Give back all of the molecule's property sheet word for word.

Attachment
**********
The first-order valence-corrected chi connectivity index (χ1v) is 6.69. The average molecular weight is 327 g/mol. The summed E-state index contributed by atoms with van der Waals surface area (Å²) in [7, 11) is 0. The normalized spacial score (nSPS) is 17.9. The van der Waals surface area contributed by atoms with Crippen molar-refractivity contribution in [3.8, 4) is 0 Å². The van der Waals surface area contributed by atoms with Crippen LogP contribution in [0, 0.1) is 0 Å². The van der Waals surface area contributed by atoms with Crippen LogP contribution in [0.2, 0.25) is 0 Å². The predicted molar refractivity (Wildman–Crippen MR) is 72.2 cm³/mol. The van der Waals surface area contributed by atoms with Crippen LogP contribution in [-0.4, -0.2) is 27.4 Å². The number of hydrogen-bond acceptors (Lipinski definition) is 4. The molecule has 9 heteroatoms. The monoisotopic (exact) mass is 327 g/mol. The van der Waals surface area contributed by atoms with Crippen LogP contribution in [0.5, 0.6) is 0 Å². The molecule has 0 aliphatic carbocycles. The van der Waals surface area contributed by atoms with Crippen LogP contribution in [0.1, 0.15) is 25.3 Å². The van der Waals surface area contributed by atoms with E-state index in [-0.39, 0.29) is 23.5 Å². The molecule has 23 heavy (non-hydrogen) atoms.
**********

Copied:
The first-order valence-corrected chi connectivity index (χ1v) is 6.69. The average molecular weight is 327 g/mol. The summed E-state index contributed by atoms with van der Waals surface area (Å²) in [7, 11) is 0. The normalized spacial score (nSPS) is 17.9. The van der Waals surface area contributed by atoms with Crippen molar-refractivity contribution in [3.8, 4) is 0 Å². The van der Waals surface area contributed by atoms with Crippen LogP contribution in [0, 0.1) is 0 Å². The van der Waals surface area contributed by atoms with Crippen LogP contribution in [0.2, 0.25) is 0 Å². The predicted molar refractivity (Wildman–Crippen MR) is 72.2 cm³/mol. The van der Waals surface area contributed by atoms with Crippen LogP contribution in [-0.4, -0.2) is 27.4 Å². The number of hydrogen-bond acceptors (Lipinski definition) is 4. The molecule has 9 heteroatoms. The monoisotopic (exact) mass is 327 g/mol. The van der Waals surface area contributed by atoms with Crippen LogP contribution in [0.5, 0.6) is 0 Å². The molecule has 0 aliphatic carbocycles. The van der Waals surface area contributed by atoms with Crippen LogP contribution in [0.1, 0.15) is 25.3 Å². The van der Waals surface area contributed by atoms with E-state index in [-0.39, 0.29) is 23.5 Å². The molecule has 23 heavy (non-hydrogen) atoms.